The significant increase in the usage of electronic payment methods in the last years relates to a series of interventions from legislators, the Central Bank and the Brazilian Competition Policy System. All these interventions aimed to increase competition in the payment industry, which is a highly concentrated market.

    Until 2009, the Brazilian acquiring market consisted of a virtual duopoly. The two main card labels (Visa and Mastercard) – which, together, were responsible for more than ninety percent (90%) of the credit card market and eighty percent (80%) of the debit card – had exclusivity agreements with specific acquirers (Visanet and Redecard, respectively).

    Faced with this situation, which had a negative impact over the competition in the payment industry, Brazilian authorities intervened in a way that changed the regulatory payments landscape completely.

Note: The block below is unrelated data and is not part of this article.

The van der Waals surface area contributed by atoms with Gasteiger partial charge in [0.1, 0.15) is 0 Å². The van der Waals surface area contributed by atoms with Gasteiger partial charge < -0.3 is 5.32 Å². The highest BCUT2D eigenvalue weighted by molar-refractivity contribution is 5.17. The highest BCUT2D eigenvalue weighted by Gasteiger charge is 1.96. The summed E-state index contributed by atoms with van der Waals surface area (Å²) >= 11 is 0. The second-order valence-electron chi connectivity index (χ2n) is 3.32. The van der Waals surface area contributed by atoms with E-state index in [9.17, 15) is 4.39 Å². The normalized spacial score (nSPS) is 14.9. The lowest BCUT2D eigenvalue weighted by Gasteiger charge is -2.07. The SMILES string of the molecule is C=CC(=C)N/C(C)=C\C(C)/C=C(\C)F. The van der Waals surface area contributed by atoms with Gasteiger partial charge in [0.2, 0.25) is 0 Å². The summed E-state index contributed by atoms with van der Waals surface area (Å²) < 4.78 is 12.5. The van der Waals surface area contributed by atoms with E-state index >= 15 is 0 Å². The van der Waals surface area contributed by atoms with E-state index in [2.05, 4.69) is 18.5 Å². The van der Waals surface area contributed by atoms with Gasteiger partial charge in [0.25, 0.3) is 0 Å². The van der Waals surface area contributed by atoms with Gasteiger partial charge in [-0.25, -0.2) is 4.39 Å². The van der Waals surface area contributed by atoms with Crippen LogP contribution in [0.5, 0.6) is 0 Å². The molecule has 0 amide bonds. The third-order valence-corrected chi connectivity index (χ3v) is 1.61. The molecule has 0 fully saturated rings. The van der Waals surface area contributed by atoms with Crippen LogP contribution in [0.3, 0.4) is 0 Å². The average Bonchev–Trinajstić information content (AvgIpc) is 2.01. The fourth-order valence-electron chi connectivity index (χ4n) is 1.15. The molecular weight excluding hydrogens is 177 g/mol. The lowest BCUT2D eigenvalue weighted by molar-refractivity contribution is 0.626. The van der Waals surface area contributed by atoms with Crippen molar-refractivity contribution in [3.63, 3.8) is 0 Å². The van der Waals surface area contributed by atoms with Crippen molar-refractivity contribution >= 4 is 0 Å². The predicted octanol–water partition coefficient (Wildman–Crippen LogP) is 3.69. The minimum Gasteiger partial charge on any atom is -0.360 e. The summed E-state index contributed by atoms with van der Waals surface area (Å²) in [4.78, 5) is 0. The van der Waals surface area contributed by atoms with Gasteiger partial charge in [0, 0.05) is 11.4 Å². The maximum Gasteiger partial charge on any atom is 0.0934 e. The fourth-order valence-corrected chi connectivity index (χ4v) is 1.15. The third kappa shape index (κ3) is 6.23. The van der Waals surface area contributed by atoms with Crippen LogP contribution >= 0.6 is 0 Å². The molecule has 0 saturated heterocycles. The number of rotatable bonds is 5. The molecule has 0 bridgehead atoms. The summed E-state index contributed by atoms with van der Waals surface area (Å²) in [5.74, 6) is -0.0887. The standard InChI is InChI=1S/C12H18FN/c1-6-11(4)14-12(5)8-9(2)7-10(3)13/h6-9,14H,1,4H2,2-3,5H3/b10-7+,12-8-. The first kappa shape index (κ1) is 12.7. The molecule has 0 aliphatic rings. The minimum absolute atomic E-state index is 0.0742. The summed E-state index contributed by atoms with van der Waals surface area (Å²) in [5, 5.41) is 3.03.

Payment methods used (% of the Brazilian population)

    Cash

    Debit card

    Credit card

    Eletronic transfer and automatic debit

    Meal vouchers and food tickets

    Other methods

    0 20 40 60 80 100

    96 100

    52 39

    39 11

    11 4

    7 7

    46 35

    2013

    2018

  • 02. RELEVANT CONCEPTS

    AND PREMISES OF THE APPLICABLE LEGAL

    FRAMEWORK Law No. 12,865/2013 establishes

    that payment schemes and payment institutions become part of the

    Brazilian Payments System (Sistema de Pagamentos Brasileiros or SPB), subject

    to regulation from the Central Bank, according to guidelines established by

    the National Monetary Council.

    It also introduces to the Brazilian legal framework a series of relevant

    concepts, namely:

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    PAY

    BANK

    1234 5678 1234 5678

    $ $$

    BILL

  • PAYMENT SCHEMES